The North Korean government made my entire senior class work in the fields during the planting season.
For 40 days straight, we didn’t go to school. We just planted rice in the countryside from dawn to dusk. Even though I hated the work, some of my fondest memories are from that time. I hung out with my friends a lot because we all lived and worked together. We’d sing songs and sneak out to steal corn and potatoes when we were hungry. Then we’d roast them and share them with each other. I loved the feeling of disobeying the rules together.
We’d also hang out with the girls. I had the biggest crush on this one classmate. She had the palest skin and long black hair. In school, it was her job to clean the portraits of the leaders. Every morning she’d take her shoes off and stand on the desk while she wiped the frame with a special cloth. She looked like this beautiful statue standing over the class. It was the highlight of my day watching her do that and I looked forward to seeing her every morning.
She was my first love and while working in the fields I told her how much I liked her. After that, I started stealing corn just for her and we would laugh and talk together. 40 days seemed to go on forever. But the planting season ended and I stopped going to school soon after that because there were rumors my father had defected. I never got to say goodbye and I still think about her and wonder how she’s doing.
“If I saw her today I would walk up to her with a piece of roasted and corn and just say “remember me?”
After my father left for South Korea, the police came to question me and mom nearly everyday. We had to pretend that we had no idea where my dad was even though we knew exactly where he was. The police would sometimes interrogate us for hours waiting for us to slip up. I was still a teenager but I knew that I had to fake my emotions. I would beg the police to find my father and tell them how worried I was that he was missing.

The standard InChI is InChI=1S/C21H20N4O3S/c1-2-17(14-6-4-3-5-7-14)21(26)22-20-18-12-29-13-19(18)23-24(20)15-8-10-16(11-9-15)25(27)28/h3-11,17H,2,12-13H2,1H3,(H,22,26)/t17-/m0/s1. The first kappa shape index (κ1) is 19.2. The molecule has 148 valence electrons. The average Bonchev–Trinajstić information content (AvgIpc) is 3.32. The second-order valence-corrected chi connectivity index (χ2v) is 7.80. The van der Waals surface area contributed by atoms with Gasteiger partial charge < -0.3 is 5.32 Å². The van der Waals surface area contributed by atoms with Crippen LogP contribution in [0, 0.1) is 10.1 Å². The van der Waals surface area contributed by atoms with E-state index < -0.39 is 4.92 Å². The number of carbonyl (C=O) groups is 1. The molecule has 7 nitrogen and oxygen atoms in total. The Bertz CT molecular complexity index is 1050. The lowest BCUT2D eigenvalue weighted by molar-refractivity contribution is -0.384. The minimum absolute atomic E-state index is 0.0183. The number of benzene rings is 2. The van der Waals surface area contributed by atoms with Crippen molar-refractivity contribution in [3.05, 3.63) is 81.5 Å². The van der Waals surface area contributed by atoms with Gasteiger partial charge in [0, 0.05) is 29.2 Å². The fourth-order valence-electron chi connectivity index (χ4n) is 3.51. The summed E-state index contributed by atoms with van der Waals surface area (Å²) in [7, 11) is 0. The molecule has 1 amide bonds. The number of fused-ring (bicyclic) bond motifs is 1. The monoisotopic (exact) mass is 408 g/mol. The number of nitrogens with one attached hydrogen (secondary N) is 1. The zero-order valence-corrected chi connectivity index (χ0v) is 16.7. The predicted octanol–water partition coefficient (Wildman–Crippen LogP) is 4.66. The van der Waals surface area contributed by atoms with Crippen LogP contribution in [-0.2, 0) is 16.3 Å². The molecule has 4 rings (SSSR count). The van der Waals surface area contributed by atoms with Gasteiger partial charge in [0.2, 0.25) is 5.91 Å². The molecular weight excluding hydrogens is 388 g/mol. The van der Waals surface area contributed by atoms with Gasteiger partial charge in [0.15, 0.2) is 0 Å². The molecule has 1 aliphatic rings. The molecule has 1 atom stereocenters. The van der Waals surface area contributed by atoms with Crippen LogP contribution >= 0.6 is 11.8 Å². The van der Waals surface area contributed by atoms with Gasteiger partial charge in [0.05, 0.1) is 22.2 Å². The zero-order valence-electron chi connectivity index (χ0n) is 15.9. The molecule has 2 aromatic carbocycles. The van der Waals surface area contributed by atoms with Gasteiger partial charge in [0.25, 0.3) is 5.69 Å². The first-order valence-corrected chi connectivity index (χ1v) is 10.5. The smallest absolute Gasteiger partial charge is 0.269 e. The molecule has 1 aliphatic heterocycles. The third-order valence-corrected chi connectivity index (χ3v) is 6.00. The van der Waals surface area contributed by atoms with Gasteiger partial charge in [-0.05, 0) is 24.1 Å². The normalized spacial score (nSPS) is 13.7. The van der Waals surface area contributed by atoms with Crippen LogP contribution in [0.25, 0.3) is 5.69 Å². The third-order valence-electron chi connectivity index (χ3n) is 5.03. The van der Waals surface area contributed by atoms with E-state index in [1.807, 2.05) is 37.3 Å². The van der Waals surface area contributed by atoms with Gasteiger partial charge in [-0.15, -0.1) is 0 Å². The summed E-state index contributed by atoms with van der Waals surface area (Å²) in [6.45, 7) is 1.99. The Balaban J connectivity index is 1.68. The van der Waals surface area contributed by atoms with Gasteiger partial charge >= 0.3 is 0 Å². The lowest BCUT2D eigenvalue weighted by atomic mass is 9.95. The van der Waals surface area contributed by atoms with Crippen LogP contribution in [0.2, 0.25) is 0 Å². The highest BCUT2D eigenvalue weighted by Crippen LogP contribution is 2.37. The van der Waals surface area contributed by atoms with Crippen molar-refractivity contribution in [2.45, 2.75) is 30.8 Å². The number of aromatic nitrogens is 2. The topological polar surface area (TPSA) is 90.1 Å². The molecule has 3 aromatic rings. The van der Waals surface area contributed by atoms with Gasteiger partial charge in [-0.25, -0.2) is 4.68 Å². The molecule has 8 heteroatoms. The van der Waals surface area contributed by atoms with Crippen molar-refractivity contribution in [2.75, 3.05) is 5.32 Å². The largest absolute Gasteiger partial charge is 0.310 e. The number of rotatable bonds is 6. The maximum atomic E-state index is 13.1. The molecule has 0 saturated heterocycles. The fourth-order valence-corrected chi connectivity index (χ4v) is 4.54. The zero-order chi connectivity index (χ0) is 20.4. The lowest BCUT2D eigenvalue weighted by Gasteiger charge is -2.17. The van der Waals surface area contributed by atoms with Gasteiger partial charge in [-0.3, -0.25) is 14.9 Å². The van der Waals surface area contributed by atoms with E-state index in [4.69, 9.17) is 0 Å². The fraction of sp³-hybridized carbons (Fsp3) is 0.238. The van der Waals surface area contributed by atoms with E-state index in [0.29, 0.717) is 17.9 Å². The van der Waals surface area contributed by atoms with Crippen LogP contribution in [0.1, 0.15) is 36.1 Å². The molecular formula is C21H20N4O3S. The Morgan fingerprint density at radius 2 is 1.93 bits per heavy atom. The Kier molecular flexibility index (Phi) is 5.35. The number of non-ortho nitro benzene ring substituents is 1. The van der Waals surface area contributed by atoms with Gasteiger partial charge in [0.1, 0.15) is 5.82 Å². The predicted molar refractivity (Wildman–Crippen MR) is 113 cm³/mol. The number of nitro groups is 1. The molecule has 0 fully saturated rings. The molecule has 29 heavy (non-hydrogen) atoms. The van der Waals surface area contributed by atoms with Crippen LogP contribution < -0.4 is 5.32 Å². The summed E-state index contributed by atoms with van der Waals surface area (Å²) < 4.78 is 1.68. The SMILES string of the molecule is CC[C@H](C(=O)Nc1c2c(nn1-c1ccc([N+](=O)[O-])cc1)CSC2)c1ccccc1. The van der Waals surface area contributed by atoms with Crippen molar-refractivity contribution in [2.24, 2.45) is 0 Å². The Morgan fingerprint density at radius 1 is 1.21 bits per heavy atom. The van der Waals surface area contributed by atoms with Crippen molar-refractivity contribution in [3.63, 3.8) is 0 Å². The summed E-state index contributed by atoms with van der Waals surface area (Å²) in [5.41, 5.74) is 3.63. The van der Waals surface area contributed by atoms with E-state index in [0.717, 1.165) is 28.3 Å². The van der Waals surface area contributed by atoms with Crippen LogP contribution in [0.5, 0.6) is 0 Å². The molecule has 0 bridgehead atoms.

“If I had told them the truth, they would have arrested us immediately.”
We left North Korea a year after my dad made it to South Korea. The police wouldn’t leave us alone so we first went to stay with my grandma. One of our neighbors agreed to let us know when it was safe enough to leave for good. The police bugged our phone so she had to speak in code. One day she called and said “The price of beans has been steadily going down” which meant it was time. When we got that message we left North Korea a few days later. All we had was a small bag and some money with us.
My father is a great photographer and he took a lot of photos in North Korea. We couldn’t bring even a single one with us. It saddens me to think about all the family photos that are probably gone forever. I wish we just had one.
The first time I saw my father again was in Hanawon (South Korean resettlement center for newly arrived North Koreans). I couldn’t say anything and just started crying because he was crying. He brought me strawberries and the first thing he said to me was “eat this strawberry”. I had never seen a strawberry that big and my first words to him in years were “Are these real strawberries?!”.
— Yusung Park, escaped North Korea in 2008
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